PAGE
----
Woman in back of auditorium: “We don’t get heard and you’re going to hear us.”
Weinberger: “That’s great that’s what tonight is about.”
Woman:  “I can’t afford to live here without Section Eight. This is the only way we get heard.”
Weinberger:  “Um you know it pains me to hear that you feel that’s the only way you get heard.”

Burlington resident Charles Winkleman was among the hecklers and holding a sign saying “renter.” He claimed the mayor and city officials are not paying attention to the real needs among low income residents, labeling the housing summits a farce.  “It was really a sham because our government doesn't work for the 60% of Burlington residents who are renters. It works for the landlords, for the developers. It works for the homeowners. To make a legitimate and meaningful amount of low income housing we need to be investing millions upon millions a year in social housing that is owned by the municipality. I did research at the last two summit events, and only 25% of the folks who were there were renters in Burlington even though we make up 60% of the city.  And even a smaller percentage of those were low income renters, even though they make up 25% of the city. And so he's taking a consensus of folks who have money.”

On the practical side the city celebrated the opening of a new 76 unit affordable housing building in the city’s New North End.  The average rent at Laurentide Apartments is about $1,000, about $500 less than Fair Market Rent in the area.  Mary Ploof is on Social Security and says she would not be able to live elsewhere without a Section Eight voucher that lowers her cost even more.  “Where else could you go from 200-something a month? You can't. You can't find nothing like that. They pay for the heat and they paid for central air and so we pay rent and lights, that's it.”

Standing nearby was another resident of the complex. Reanna Huestis was initially skeptical that Laurentide would actually be affordable but with a Section Eight voucher she applied for an apartment.  “I'm right here in Burlington. I’m not like right in the center of downtown. But I'm close by. Close enough that I just hop on a bus go down, and I can do and go wherever else I want to go and it's just a lot easier. I came from Shelburne Village, that’s the last place I lived, and it was hard commuting just makes more sense just to live here.”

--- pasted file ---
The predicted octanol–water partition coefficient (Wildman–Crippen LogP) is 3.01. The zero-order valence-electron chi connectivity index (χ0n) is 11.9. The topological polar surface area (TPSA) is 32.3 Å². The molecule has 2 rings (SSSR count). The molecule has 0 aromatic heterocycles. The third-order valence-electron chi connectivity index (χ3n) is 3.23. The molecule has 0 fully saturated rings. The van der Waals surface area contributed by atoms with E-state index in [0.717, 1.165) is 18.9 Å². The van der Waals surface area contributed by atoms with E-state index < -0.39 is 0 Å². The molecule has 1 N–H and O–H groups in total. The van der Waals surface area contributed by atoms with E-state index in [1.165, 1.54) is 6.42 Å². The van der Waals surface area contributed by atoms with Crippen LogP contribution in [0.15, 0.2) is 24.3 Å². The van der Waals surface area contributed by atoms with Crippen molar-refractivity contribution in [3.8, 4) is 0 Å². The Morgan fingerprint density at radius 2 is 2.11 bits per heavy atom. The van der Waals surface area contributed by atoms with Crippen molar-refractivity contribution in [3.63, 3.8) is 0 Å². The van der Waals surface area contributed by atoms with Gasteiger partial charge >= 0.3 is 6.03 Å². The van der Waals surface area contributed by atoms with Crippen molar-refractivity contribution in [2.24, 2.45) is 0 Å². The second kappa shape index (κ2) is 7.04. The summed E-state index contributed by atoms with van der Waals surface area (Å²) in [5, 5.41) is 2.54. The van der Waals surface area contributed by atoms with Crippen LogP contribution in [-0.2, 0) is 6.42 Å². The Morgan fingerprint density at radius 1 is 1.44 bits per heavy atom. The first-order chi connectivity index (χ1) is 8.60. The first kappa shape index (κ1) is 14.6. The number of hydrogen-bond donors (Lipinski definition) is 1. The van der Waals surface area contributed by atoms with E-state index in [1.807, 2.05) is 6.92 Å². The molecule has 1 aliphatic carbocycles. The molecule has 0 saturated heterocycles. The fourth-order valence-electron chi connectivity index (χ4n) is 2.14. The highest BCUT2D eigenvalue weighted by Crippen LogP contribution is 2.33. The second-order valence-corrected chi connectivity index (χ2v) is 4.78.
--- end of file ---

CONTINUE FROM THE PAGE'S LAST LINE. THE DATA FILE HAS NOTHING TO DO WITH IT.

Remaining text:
Adjacent to the Laurentide building, new units are being created as the former Champlain College is refurbished and rebuilt. It’s part of an effort to create 800 new homes in an 800 acre site just north of the center city.
At the same time the construction was occurring city councilors reviewed regulations that might impede construction of or access to affordable housing.  At its October 7th meeting the Burlington City Council approved a resolution to adopt a series of housing policy reforms that were a direct result of the summit.  Lead sponsor Ward 5 Democrat Chip Mason:  “These four proposals can be summarized as follows: the first calls for an updating of our standards for energy efficiency in rental housing. The second proposal encourages the creation of Accessory Dwelling Units. The third proposal asks to consider implementation of a regulatory framework for short-term rentals. The fourth proposal seeks to revise the city’s approach to minimum parking requirements. The final proposal asks to consider the restoration and increase in the city’s level of funding in order to support the Housing Trust Fund.”

At a December meeting the Burlington city council took final action on one of those four items. It approved on a 10 to 2 vote a charter change, which now goes to voters, to increase funding for the  Housing Trust Fund from a half-cent to one cent per hundred dollars of assessed property value.  Ward 1 Independent Sharon Foley-Bushor says the trust fund has directly generated more than $6 million and over $30 million in supplemental investments in affordable housing.  “To me, you don't only look at the dollars that you're asking the taxpayers to pay but understanding that that then is expanded significantly.”

Councilor Mason warned it will be a controversial ballot question.  “I'll be supporting this because I believe it furthers this council and administration's commitment to affordable housing. But I did hear from some constituents who are feeling this is yet another tax increase if it goes through.”

Vermont Affordable Housing Coalition coordinator Erhard Mahnke notes that the network of non-profits can only produce affordable homes based on available funding.  “And at the federal level, much of that has been cut and slashed over many, many years. If I look back to the late 1970s, which was a high point of federal funding, there's been a devolution and disinvestment by the federal government over many years. Senator Sanders was the original sponsor of the first new affordable housing program in over 20 years the National Housing Trust Fund.”

Some low income individuals distrust the ongoing efforts by the city and advocates. Albert Petrarca was at the second Burlington Housing Summit.  “This mayor is engaged in a project that is a pro-gentrification project, whose goal is to socially cleanse the city of people like me. So they're building up, but they're building up into an ever higher market value for the people who they want to now import into the city at the expense of the people who built this city: the poor, the working poor, the working class.”

Burlington has inclusionary zoning ordinances that require 20 percent of new housing downtown and 25 percent along the waterfront must be affordable.

Some audio in this report is courtesy of Channel 17 Town Meeting Television.